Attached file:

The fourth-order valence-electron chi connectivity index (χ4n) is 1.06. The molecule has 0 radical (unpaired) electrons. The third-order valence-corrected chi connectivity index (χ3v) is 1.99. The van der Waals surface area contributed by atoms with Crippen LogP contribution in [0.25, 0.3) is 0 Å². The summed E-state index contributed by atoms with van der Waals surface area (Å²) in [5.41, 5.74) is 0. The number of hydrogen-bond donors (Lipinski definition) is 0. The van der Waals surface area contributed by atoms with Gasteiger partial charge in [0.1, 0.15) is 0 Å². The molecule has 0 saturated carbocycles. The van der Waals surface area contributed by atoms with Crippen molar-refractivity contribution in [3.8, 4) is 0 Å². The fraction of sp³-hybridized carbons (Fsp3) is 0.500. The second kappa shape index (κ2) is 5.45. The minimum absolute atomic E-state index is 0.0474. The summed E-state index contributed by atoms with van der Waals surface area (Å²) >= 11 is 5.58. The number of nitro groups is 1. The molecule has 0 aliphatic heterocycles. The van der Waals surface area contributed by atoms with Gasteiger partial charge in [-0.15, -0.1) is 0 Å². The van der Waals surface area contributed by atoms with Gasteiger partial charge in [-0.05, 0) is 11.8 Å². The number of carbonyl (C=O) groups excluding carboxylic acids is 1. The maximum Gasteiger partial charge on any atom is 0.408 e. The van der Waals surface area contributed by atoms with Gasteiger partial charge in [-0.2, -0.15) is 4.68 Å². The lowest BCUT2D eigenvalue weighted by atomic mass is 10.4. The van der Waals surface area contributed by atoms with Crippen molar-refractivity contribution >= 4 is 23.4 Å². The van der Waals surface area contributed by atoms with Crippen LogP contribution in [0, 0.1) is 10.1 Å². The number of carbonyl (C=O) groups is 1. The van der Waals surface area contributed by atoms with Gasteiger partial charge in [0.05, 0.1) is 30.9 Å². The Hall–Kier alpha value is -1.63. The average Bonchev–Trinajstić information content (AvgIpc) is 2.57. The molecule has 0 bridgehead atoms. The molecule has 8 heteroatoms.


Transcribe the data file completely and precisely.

The fourth-order valence-electron chi connectivity index (χ4n) is 1.06. The molecule has 0 radical (unpaired) electrons. The third-order valence-corrected chi connectivity index (χ3v) is 1.99. The van der Waals surface area contributed by atoms with Crippen LogP contribution in [0.25, 0.3) is 0 Å². The summed E-state index contributed by atoms with van der Waals surface area (Å²) in [5.41, 5.74) is 0. The number of hydrogen-bond donors (Lipinski definition) is 0. The van der Waals surface area contributed by atoms with Gasteiger partial charge in [0.1, 0.15) is 0 Å². The molecule has 0 saturated carbocycles. The van der Waals surface area contributed by atoms with Crippen molar-refractivity contribution in [3.8, 4) is 0 Å². The fraction of sp³-hybridized carbons (Fsp3) is 0.500. The second kappa shape index (κ2) is 5.45. The minimum absolute atomic E-state index is 0.0474. The summed E-state index contributed by atoms with van der Waals surface area (Å²) >= 11 is 5.58. The number of nitro groups is 1. The molecule has 0 aliphatic heterocycles. The van der Waals surface area contributed by atoms with Gasteiger partial charge in [-0.15, -0.1) is 0 Å². The van der Waals surface area contributed by atoms with Gasteiger partial charge in [-0.05, 0) is 11.8 Å². The number of carbonyl (C=O) groups excluding carboxylic acids is 1. The maximum Gasteiger partial charge on any atom is 0.408 e. The van der Waals surface area contributed by atoms with Gasteiger partial charge in [-0.2, -0.15) is 4.68 Å². The lowest BCUT2D eigenvalue weighted by atomic mass is 10.4. The van der Waals surface area contributed by atoms with Crippen molar-refractivity contribution >= 4 is 23.4 Å². The van der Waals surface area contributed by atoms with Crippen LogP contribution in [0, 0.1) is 10.1 Å². The number of carbonyl (C=O) groups is 1. The van der Waals surface area contributed by atoms with Gasteiger partial charge in [0.05, 0.1) is 30.9 Å². The Hall–Kier alpha value is -1.63. The average Bonchev–Trinajstić information content (AvgIpc) is 2.57. The molecule has 0 bridgehead atoms. The molecule has 8 heteroatoms.